“But are my footsteps silent?
Are they just holes within the sand?
Or does another hear them, follow,
And find me where I am?”
― L.S. Hartfield
I never saw the boots myself. But I can imagine them. Combat boots. Sturdy, durable, high-ankled, “rough-out” boots, standardized in color and style. Boots designed for mud and muck and desert sands and jungle wet. Boots made for war.
And, in my mind, I can also see the boots scuffed and worn and somehow looking terribly individualized – taking on the very contours of the feet that had been kept safe in them, reflecting the movement and maneuvers of the soldier who had relied on them every day and night and tour of his military life; shaped by his unique experience and exposure in the field.
I never met the soldier who wore these boots, either. But I can picture him, too. And I know his name is Chris. I was told his story, in all its poignancy and perfect allegory, by those who were there and heard his own quiet telling of it.
Imagine every mother’s son. Every wife’s husband. Every father, and brother, and schoolyard chum. Someone who is far too young and promising for the pain and burden and brokenness he has carried back from the battlefield. Like his boots, he, too, is shaped by what he has experienced, and been forced into unnatural contours. But, unlike them, the experience need not ultimately define him.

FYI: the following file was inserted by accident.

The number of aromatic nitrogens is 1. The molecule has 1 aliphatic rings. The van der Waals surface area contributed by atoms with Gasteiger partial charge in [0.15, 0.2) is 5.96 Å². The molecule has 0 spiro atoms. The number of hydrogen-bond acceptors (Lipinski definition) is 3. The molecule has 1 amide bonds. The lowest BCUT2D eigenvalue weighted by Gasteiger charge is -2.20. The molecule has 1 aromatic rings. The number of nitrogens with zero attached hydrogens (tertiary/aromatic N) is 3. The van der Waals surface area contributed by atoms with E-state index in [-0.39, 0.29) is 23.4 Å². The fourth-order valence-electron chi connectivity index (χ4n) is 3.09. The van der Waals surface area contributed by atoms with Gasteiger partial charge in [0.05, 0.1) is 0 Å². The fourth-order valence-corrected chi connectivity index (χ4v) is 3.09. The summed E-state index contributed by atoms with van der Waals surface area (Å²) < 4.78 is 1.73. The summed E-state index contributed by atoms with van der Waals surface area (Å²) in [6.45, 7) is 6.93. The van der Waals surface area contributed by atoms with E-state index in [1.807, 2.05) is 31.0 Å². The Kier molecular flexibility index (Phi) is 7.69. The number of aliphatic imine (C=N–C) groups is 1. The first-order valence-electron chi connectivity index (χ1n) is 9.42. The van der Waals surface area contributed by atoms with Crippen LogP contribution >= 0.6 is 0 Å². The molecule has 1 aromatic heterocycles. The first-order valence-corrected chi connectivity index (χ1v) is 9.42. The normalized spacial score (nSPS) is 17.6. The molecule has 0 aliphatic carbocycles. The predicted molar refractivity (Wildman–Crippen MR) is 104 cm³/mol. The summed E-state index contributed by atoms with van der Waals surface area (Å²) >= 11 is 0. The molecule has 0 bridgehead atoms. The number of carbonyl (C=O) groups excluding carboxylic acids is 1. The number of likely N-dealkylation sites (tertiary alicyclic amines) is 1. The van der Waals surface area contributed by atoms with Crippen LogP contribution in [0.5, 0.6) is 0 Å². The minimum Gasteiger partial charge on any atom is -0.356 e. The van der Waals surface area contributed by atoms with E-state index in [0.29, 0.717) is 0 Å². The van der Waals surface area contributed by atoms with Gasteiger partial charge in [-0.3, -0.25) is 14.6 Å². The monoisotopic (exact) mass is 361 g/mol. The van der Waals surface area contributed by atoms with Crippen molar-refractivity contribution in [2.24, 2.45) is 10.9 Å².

On this particular day, it was bright and clear, with puffs of wind pushing bits of clouds around the sky, and rather warm for early February in South Carolina. The pastures at Aiken Equine Rescue were filled with horses still thick in winter coats, rough and shaggy and anxious for an early spring. They were alert and curious and came to the fence-lines as newcomers arrived that morning. The cars that passed them brought to the facility another class of Saratoga WarHorse participants. Among them was a veteran named Chris.
After his horse connection within the round pen, Chris was obviously moved, his soul altered by the equine encounter. He held the life-impacting experience in his heart and head, replaying it, examining it, embracing it – as he looked out over the hills and fields, at the natural beauty and inherent serenity that surrounded him. He looked at his feet. He looked at his boots.
“I didn’t know what shoes to wear today,” he said. “So I thought maybe I should wear these – my combat boots. These boots have never been laced up on U.S. soil before. They’ve known nothing but war and pain and just such awful things. So I thought I should wear them today. And now that they’ve had this amazing experience … ” He paused to think some more. “Maybe I can retire them now,” he said.
War imprints on the souls of soldiers just as surely as the battlefield does on the soles of their boots. Perhaps, with places like Aiken Equine Rescue, and a program called Saratoga WarHorse, both can be retired in peace.